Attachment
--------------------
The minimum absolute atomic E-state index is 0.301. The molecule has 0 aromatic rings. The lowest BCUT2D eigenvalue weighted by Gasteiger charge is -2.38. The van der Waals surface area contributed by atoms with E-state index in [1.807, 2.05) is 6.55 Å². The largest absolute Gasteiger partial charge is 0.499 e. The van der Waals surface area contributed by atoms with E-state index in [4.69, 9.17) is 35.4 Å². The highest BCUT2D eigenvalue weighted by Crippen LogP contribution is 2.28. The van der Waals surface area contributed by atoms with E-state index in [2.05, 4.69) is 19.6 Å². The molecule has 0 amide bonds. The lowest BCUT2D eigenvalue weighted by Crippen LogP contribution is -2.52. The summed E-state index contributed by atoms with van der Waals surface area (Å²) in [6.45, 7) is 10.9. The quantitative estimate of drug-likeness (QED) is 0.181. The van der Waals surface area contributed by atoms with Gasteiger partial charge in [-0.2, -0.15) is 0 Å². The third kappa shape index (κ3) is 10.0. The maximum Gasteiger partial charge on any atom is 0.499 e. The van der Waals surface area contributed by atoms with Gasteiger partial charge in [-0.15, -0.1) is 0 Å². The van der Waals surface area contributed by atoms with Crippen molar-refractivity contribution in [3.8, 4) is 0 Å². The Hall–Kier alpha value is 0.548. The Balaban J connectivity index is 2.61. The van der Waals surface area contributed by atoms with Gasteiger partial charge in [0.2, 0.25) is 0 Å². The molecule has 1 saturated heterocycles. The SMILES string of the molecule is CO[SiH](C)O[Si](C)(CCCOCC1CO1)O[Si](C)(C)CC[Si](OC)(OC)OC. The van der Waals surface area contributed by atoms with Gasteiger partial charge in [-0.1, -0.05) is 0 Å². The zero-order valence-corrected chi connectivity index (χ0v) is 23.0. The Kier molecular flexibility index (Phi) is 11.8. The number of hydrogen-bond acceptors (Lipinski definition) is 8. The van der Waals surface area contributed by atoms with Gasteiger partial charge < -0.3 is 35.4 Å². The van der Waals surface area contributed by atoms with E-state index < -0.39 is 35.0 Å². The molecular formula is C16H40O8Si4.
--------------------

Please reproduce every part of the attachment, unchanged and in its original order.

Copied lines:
The minimum absolute atomic E-state index is 0.301. The molecule has 0 aromatic rings. The lowest BCUT2D eigenvalue weighted by Gasteiger charge is -2.38. The van der Waals surface area contributed by atoms with E-state index in [1.807, 2.05) is 6.55 Å². The largest absolute Gasteiger partial charge is 0.499 e. The van der Waals surface area contributed by atoms with E-state index in [4.69, 9.17) is 35.4 Å². The highest BCUT2D eigenvalue weighted by Crippen LogP contribution is 2.28. The van der Waals surface area contributed by atoms with E-state index in [2.05, 4.69) is 19.6 Å². The molecule has 0 amide bonds. The lowest BCUT2D eigenvalue weighted by Crippen LogP contribution is -2.52. The summed E-state index contributed by atoms with van der Waals surface area (Å²) in [6.45, 7) is 10.9. The quantitative estimate of drug-likeness (QED) is 0.181. The van der Waals surface area contributed by atoms with Gasteiger partial charge in [-0.2, -0.15) is 0 Å². The third kappa shape index (κ3) is 10.0. The maximum Gasteiger partial charge on any atom is 0.499 e. The van der Waals surface area contributed by atoms with Gasteiger partial charge in [-0.15, -0.1) is 0 Å². The van der Waals surface area contributed by atoms with Crippen molar-refractivity contribution in [3.8, 4) is 0 Å². The Hall–Kier alpha value is 0.548. The Balaban J connectivity index is 2.61. The van der Waals surface area contributed by atoms with Gasteiger partial charge in [0.2, 0.25) is 0 Å². The molecule has 1 saturated heterocycles. The SMILES string of the molecule is CO[SiH](C)O[Si](C)(CCCOCC1CO1)O[Si](C)(C)CC[Si](OC)(OC)OC. The van der Waals surface area contributed by atoms with Gasteiger partial charge in [-0.1, -0.05) is 0 Å². The zero-order valence-corrected chi connectivity index (χ0v) is 23.0. The Kier molecular flexibility index (Phi) is 11.8. The number of hydrogen-bond acceptors (Lipinski definition) is 8. The van der Waals surface area contributed by atoms with Gasteiger partial charge < -0.3 is 35.4 Å². The van der Waals surface area contributed by atoms with E-state index < -0.39 is 35.0 Å². The molecular formula is C16H40O8Si4.